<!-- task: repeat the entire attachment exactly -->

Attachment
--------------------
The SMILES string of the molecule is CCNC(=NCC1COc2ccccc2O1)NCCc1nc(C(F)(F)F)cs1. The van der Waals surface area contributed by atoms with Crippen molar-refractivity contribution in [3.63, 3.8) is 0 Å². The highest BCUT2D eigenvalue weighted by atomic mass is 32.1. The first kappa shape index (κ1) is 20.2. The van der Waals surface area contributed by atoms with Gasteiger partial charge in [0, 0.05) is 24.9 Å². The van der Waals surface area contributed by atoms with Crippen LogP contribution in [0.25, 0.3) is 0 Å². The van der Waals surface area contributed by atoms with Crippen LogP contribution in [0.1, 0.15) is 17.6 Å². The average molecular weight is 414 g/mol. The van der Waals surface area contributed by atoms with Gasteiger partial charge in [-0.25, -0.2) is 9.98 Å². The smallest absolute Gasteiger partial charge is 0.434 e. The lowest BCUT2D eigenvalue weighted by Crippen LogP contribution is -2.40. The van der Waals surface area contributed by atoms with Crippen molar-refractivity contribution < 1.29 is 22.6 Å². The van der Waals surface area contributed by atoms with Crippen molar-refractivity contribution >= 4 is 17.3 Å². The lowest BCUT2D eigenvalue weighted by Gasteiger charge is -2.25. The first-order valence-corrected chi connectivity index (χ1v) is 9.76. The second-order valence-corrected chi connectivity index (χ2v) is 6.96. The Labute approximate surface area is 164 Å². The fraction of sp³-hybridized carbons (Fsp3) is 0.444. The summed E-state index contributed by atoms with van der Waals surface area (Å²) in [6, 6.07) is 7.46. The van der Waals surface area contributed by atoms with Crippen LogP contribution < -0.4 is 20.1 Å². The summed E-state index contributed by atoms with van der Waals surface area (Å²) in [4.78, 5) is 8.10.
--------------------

The SMILES string of the molecule is CCNC(=NCC1COc2ccccc2O1)NCCc1nc(C(F)(F)F)cs1. The van der Waals surface area contributed by atoms with Crippen molar-refractivity contribution in [3.63, 3.8) is 0 Å². The highest BCUT2D eigenvalue weighted by atomic mass is 32.1. The first kappa shape index (κ1) is 20.2. The van der Waals surface area contributed by atoms with Gasteiger partial charge in [0, 0.05) is 24.9 Å². The van der Waals surface area contributed by atoms with Crippen LogP contribution in [0.25, 0.3) is 0 Å². The van der Waals surface area contributed by atoms with Crippen LogP contribution in [0.1, 0.15) is 17.6 Å². The average molecular weight is 414 g/mol. The van der Waals surface area contributed by atoms with Gasteiger partial charge in [-0.25, -0.2) is 9.98 Å². The smallest absolute Gasteiger partial charge is 0.434 e. The lowest BCUT2D eigenvalue weighted by Crippen LogP contribution is -2.40. The van der Waals surface area contributed by atoms with Crippen molar-refractivity contribution < 1.29 is 22.6 Å². The van der Waals surface area contributed by atoms with Crippen molar-refractivity contribution >= 4 is 17.3 Å². The lowest BCUT2D eigenvalue weighted by Gasteiger charge is -2.25. The first-order valence-corrected chi connectivity index (χ1v) is 9.76. The second-order valence-corrected chi connectivity index (χ2v) is 6.96. The Labute approximate surface area is 164 Å². The fraction of sp³-hybridized carbons (Fsp3) is 0.444. The summed E-state index contributed by atoms with van der Waals surface area (Å²) in [6, 6.07) is 7.46. The van der Waals surface area contributed by atoms with Crippen LogP contribution < -0.4 is 20.1 Å². The summed E-state index contributed by atoms with van der Waals surface area (Å²) in [4.78, 5) is 8.10.